"I hope before too long to be sharing news of my good health and recovery," said actress Dana Reeve, 44, who won worldwide admiration for the steadfast support of her husband during his nine years as a quadriplegic.
Christopher Reeve, the star of the "Superman" movies, died last year.
Dana Reeve's announcement came two days after the lung cancer death of ABC News anchor Peter Jennings, a smoker, at age 67.
The Christopher Reeve Paralysis Foundation would not comment on the extent of Reeve's cancer or whether it is restricting her activities. Reeve said it was diagnosed recently and is being treated.
"Dana will tackle this challenge with the grace, courage, and determination that have become her hallmark," said Kathy Lewis, the foundation's president and chief executive officer.
CBS News Correspondent Elizabeth Kaledin reports that Reeve's is one of those rare cases of lung cancer in people who've never smoked. Doctors say only ten percent of non-smoking women and up to 20 percent of non-smoking men get the disease.
In a cancer that is notoriously difficult to treat, that can actually be good news.
"What we do know is that for women with lung cancer who were never smokers they seem to do better," said Ronald Blum of Beth Israel Medical Center.
A month ago, Reeve cited "family reasons" when she canceled an appearance in Washington with actor Michael J. Fox in support of embryonic stem cell research. Christopher Reeve's spinal cord injury, suffered in a fall from a horse, is among the conditions for which such research holds the promise of a cure.
Comedian Robin Williams, a close friend of the Reeves, issued a statement with his wife, Marsha, sending "all of our love and support to Dana and her family during this challenging time."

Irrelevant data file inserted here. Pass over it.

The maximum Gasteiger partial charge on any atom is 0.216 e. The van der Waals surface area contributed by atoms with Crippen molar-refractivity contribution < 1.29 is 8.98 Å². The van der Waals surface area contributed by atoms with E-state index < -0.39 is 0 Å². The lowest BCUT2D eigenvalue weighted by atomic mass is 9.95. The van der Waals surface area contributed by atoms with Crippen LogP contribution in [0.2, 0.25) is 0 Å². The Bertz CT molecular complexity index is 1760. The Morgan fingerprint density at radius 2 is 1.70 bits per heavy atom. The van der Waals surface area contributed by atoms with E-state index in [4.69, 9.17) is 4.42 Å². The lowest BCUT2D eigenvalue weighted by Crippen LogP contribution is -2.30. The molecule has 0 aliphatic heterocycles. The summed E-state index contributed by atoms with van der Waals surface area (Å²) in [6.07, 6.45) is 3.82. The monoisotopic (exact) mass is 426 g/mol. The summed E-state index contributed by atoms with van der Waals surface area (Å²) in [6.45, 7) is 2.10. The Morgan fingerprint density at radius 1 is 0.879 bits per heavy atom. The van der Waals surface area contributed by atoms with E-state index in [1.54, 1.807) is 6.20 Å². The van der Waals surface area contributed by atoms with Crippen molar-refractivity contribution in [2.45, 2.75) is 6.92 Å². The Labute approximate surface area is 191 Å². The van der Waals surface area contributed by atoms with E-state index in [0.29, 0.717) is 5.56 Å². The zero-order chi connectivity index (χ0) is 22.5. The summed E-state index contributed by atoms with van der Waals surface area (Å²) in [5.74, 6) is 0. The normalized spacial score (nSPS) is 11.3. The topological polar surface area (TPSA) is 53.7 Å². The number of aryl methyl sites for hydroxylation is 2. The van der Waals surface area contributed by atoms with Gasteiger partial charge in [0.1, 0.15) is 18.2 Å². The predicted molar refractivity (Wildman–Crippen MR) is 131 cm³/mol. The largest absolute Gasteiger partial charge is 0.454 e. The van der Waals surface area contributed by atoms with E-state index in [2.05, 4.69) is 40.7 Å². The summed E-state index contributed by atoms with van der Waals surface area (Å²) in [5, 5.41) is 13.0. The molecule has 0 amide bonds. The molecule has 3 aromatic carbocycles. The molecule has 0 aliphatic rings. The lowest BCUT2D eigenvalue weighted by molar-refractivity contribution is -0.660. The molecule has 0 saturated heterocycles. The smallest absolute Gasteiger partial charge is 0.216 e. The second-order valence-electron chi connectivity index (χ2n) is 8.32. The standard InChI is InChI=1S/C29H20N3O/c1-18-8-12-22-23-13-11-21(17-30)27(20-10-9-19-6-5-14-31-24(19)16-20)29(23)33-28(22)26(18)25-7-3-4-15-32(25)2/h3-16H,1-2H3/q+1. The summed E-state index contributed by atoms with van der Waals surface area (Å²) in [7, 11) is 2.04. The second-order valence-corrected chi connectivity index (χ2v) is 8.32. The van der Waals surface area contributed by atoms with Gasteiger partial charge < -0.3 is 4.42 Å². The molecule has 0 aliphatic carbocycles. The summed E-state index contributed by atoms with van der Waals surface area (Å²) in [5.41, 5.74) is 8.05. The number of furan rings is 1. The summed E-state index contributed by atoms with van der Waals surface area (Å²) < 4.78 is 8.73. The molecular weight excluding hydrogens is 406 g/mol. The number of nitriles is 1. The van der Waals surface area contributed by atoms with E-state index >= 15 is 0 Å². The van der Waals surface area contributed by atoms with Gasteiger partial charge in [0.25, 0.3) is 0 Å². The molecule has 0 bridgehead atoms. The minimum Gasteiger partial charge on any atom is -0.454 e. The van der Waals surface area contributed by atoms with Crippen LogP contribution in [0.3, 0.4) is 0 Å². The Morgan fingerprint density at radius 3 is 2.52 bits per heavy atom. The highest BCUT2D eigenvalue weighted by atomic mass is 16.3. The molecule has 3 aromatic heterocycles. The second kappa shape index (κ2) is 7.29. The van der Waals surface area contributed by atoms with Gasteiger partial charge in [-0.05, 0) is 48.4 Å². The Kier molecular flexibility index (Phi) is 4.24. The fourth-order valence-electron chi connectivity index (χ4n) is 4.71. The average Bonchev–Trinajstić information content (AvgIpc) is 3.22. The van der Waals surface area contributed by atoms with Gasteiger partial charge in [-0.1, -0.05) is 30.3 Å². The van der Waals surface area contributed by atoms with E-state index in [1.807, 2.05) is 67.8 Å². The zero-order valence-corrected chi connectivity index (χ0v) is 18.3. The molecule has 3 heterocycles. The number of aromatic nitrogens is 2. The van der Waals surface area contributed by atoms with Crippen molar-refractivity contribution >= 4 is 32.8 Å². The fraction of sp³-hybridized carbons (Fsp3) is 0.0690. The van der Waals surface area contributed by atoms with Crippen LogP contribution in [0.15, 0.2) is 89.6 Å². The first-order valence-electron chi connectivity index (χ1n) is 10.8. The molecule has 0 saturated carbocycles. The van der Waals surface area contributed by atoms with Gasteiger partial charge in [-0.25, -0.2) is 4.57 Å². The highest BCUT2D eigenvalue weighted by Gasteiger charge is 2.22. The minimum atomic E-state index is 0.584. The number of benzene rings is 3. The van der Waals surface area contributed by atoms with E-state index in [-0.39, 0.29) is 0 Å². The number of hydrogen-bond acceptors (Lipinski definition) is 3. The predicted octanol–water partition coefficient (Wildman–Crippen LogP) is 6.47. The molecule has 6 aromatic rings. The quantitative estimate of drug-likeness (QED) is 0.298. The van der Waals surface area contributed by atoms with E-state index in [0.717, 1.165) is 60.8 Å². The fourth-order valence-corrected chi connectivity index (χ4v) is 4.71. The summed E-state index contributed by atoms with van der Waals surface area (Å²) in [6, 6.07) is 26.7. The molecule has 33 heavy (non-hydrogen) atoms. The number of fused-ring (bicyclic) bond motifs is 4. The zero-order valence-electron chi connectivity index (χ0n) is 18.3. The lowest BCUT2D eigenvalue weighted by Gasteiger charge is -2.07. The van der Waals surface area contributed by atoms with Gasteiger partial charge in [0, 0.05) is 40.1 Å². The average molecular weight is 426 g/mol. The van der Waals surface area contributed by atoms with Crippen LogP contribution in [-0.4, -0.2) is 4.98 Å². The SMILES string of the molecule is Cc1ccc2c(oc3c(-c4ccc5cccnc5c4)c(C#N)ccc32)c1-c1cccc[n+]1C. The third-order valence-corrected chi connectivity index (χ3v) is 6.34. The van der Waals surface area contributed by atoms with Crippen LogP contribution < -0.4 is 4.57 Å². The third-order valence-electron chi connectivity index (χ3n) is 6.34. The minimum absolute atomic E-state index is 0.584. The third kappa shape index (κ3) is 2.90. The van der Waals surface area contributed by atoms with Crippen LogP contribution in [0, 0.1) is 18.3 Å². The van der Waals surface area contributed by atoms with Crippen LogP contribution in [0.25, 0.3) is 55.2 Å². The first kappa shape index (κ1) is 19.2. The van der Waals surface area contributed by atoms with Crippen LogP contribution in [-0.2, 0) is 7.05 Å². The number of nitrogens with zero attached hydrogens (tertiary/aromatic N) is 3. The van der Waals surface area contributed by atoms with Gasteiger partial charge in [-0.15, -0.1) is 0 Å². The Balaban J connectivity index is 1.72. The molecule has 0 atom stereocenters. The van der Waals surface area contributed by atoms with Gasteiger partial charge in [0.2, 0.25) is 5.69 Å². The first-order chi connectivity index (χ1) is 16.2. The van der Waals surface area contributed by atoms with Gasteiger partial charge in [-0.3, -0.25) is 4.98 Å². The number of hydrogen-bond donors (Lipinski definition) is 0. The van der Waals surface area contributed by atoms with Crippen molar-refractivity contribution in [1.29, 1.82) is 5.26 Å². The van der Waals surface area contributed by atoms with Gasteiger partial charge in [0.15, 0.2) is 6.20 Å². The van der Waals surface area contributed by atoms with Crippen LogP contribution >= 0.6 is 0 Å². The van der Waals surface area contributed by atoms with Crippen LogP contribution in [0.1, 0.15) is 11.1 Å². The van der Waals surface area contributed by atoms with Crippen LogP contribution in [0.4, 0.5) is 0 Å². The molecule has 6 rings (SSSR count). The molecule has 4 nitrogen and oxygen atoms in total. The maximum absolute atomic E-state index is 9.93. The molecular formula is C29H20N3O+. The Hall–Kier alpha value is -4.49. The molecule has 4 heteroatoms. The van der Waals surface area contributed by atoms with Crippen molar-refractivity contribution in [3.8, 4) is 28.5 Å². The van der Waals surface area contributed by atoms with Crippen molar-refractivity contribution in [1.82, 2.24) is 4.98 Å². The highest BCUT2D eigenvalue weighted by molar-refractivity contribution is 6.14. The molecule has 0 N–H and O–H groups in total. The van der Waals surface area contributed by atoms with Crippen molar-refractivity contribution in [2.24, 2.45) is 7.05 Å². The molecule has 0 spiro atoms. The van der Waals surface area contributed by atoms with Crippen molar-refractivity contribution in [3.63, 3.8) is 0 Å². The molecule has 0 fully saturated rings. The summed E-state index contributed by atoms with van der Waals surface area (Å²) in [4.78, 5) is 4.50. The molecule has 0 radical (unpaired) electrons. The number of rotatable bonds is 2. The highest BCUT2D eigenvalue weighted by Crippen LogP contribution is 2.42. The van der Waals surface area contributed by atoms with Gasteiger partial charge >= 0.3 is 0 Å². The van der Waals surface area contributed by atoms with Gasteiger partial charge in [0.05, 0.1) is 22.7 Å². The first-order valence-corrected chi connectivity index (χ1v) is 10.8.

In her statement, Reeve requested privacy and said she was disclosing the illness only because a tabloid was about to do so.
"More than ever, I feel Chris with me as I face this challenge," she said. "As always, I look to him as the ultimate example of defying the odds with strength, courage and hope in the face of life's adversities."
Reeve did not disclose where she is being treated.
Dr. Scott Swanson, chief of thoracic surgery at Mount Sinai Medical Center in Manhattan, said that depending on the extent of Reeve's cancer, she would be treated with surgery, chemotherapy, radiation or a combination.
Survival rates, he said, are 75 percent for stage 1, where the cancer has barely spread; 50 percent for stage 2, where it is still limited to the lung; 25 percent for stage 3, where the cancer has gotten into the chest; and less than 5 percent for stage 4, where the cancer has spread elsewhere in the body.
He said researchers have noted an increase in lung cancer in nonsmoking women under age 51 and are trying to find the cause.
Reeve, who lives in Pound Ridge in Westchester County with the couple's 13-year-old son, Will, has appeared on Broadway, Off-Broadway and regional stages and on the TV shows "Law & Order," "Oz," and "All My Children." In an Associated Press interview a month after her husband's death, she said, "I am an actress and I do have to make a living. ... I definitely will be getting back to acting."